Programming Students participating in the Designing and Administering Large-Scale Systems Institute in April 2017. The Texas Advanced Computing Center (TACC) has a long, rich history of providing training in advanced computing to researchers and students on and off The University of Texas at Austin (UT Austin) campus. From the beginning, TACC has taught the basics of high performance computing (HPC) and scientific visualization. One of the center's goals has always been to inspire and educate the next generation of computational scientists and technologists, and that mission has taken a leap forward with the re-designed TACC Institutes, launched this spring.The TACC Institutes have their genesis in the Summer Supercomputing Institute first offered in 2007, which brought scientists and engineers from academia and industry to TACC to experience the training the center provided during the regular semester. The training was packaged into a one-week program so people could travel to … [Read more...] about A New Paradigm for Training in Advanced Computing
Cloud Computing To wrap up our programming topics mini-arc, I'd like to invite you to investigate a relatively new interpreted programming language, Ruby. Unlike many other scripting languages, it was designed from the ground up to be object-oriented. The impact of this object-oriented heritage will be obvious as you examine its functionality. click the images to enlarge Typical Program Start menu created by the Ruby One Click Installer languages. These influencers included Perl, Python, Java, Smalltalk, Eiffel and Ada, among others. Perhaps even more important than these was Matz's personal goal of designing a language that was both easy and fun to use. As he's said before, "It allows you to concentrate on the creative side of programming, with less stress." An indication of this sense of fun may be found in the language's name, as Ruby is the birth stone for July, following June's Perl.if and while statements, but it allows more flexible use of them by allowing … [Read more...] about The Glistening Ruby: An interpreted scripting language with an object-oriented heritage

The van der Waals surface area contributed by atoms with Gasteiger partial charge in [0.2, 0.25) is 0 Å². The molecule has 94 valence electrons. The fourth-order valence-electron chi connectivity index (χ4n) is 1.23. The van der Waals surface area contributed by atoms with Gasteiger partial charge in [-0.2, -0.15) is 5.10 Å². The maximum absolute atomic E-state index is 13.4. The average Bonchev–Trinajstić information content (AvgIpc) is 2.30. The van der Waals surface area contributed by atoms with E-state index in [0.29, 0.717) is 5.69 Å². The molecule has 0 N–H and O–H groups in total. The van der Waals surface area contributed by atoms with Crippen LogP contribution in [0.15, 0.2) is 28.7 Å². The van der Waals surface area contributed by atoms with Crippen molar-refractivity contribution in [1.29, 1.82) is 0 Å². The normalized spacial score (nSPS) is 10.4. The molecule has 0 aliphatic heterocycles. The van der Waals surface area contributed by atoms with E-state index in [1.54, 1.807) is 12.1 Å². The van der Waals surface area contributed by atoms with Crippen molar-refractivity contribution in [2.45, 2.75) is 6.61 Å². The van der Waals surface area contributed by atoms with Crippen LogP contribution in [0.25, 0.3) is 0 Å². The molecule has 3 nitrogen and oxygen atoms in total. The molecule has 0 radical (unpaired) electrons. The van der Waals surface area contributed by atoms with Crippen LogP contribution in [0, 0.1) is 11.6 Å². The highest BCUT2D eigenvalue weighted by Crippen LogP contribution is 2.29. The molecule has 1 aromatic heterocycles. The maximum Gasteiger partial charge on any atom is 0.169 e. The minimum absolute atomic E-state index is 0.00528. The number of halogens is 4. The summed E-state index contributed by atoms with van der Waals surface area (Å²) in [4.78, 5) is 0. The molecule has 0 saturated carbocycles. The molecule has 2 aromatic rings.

The ultra-cheap Linux computer on a circuit board has its roots in the classroom. But the bare-bones computer, dubbed "Raspberry Pi," has potential to teach industrial embedded programmers some new tricks.Raspberry Pi, a US$35 credit-card-sized computer sold without keyboard or monitor, runs several Linux distros and can hook up to a mouse, keyboard, HDTV and Ethernet. It went on worldwide sale last month and quickly sold out. It supports Python and Perl programming languages.But the tiny computer will not replace its fully endowed hardware alternatives. And several design decisions could well limit its performance."It's an advanced, innovative circuit board. It's similar to a Beagle board maybe. It's not unlike other Linux PCs. It's good at some things. It's a little slow at others," Eben Upton, director of the Raspberry Pi Foundation, told LinuxInsider.The Raspberry Pi computer was supposed to be a computer for kids. But its initial audience clearly is comprised of computer geeks, … [Read more...] about What Does One Serve With Raspberry Pi?